Stokley Towles, Partner Who Recast Brown Brothers, Dies at 77Laurence Arnold
Stokley Towles, a mainstay in the Boston office of Brown Brothers Harriman & Co. credited with creating the bank’s global custody business, which now accounts for more than 70 percent of the firm’s employees, has died. He was 77.
He died on Feb. 14 at his home in Westwood, Massachusetts, according to a death notice published yesterday in the New York Times. No cause was given.
Towles (pronounced “tolls”) joined the Boston office of New York-based Brown Brothers after graduating from Harvard Business School in 1960. He spent the rest of his life with the firm, becoming a general partner in 1978 and a limited partner in 2010. The firm is the oldest closely held financial institution in the U.S., with roots reaching back to the founding of Brown Brothers in 1818 in Philadelphia.
In 1969, with Brown Brothers experiencing a decline in its traditional business of extending credit to New England manufacturers and commodities firms, Towles proposed that the firm enter the field of global custody, according to a 2010 profile in Global Custodian magazine. Global custody refers to the settlement, safekeeping and reporting of assets traded across international borders and currencies.
“Custody was not then considered what professional bankers did,” Towles recalled, according to the magazine. “Professional bankers operated at a much higher level, making loans, financing trade and deal-making with senior corporate executives. We were one of the few banks that chose to focus on international custody at that time.”
As Global Custodian put it, “Towles was among the few senior bankers on the east coast of America to recognize that, if it lacked glamour, custody still threw off valuable ancillary earnings from foreign exchange and cash management.”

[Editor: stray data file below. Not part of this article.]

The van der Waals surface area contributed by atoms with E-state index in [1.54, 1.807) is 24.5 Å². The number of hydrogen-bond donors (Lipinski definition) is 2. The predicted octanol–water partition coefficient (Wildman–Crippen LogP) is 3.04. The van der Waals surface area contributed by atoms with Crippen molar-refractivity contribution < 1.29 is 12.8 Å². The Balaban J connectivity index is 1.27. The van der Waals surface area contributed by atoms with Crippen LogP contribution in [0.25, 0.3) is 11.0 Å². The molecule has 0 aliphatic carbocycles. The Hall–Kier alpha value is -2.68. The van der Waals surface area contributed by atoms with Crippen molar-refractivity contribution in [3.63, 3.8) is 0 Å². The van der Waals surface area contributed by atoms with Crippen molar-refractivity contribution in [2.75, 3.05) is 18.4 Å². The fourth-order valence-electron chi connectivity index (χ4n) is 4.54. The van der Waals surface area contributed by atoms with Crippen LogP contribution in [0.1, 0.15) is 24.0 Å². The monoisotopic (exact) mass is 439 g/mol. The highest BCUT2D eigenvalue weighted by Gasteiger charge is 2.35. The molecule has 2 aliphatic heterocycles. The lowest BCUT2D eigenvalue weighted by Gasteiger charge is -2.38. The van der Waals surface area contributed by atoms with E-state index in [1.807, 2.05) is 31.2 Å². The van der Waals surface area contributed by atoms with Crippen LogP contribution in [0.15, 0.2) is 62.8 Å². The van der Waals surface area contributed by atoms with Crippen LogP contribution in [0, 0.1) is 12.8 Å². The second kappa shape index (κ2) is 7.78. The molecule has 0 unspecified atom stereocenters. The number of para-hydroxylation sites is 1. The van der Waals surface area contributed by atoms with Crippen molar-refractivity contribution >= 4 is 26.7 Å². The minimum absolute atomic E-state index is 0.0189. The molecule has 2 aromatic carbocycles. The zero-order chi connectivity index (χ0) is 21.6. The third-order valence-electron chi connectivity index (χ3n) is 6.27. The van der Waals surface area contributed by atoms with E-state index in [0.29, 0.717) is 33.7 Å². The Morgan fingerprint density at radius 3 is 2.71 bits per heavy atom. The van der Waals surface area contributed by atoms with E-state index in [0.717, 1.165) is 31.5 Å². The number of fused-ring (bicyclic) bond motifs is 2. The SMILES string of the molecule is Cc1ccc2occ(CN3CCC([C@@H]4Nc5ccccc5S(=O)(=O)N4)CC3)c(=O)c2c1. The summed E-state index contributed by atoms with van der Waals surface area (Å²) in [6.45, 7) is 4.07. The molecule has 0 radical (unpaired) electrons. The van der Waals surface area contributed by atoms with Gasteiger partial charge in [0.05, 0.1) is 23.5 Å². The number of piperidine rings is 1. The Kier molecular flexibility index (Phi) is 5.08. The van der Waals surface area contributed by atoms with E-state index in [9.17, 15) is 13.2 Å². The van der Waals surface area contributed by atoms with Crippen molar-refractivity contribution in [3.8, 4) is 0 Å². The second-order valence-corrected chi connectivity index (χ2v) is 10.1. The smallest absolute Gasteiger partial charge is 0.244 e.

Brown Brothers reported $3.3 trillion in assets under custody and administration in 2012. It has 4,200 employees worldwide, with 3,000 working directly or indirectly in global custody, which the firm calls Investor Services.
“In addition to his many other accomplishments, Stokley’s vision during the 1970s led us into the emerging field of global custody, and the firm became a pioneer facilitating the cross-border investment activity of the most sophisticated global asset managers,” Douglas Donahue, the firm’s managing partner, said yesterday in a statement. “This business became, and today remains, the firm’s largest.
“Stokley was a highly respected industry and civic leader who leaves his legacy at BBH for his unfailing commitment to our clients, many of whom have reached out from around the world to share their reflections in working with Stokes -- which is always memorable. My partners and I will miss his presence.”
Stokley Porter Towles was born on Dec. 12, 1935, in St. Louis. He graduated in 1953 from St. Louis Country Day School and in 1957 from Princeton University before enrolling in Harvard Business School.
At the time he joined Brown Brothers, its Boston office mostly provided banking and brokerage services to clients in the Massachusetts leather, textile and commodities industries, according to the Global Custodian profile.
“We had to begin building new businesses,” Towles recalled, according to the profile. “It did not take long to recognize that was the assignment.”
He became a manager in the banking department in 1969 and a general partner in 1978.
Towles led the board of the Museum of Fine Arts in Boston from 2007 to 2010.
He also was, according to the death notice, “an ardent fan of bridge, chardonnay, ‘Cheers,’ chicken soup, Churchill, common sense, conversation, dinner partners, his dogs, early morning Sunday services, history, Jumbles, life stories, Mediterranean climates, motor-boating, paperback mysteries, people, pop art, problem solving, ‘The Rockford Files,’ routines, ‘Seinfeld,’ simple pleasures, Starbucks, tennis, thrift, the Top 40, vistas, and youth.”
Survivors include his wife, Jeanne; his children Stokley, Amor and Kimbrough; stepsons Clark and Chip Eddy; and 13 grandchildren, according to the death notice.
To continue reading this article you must be a Bloomberg Professional Service Subscriber.
If you believe that you may have received this message in error please let us know.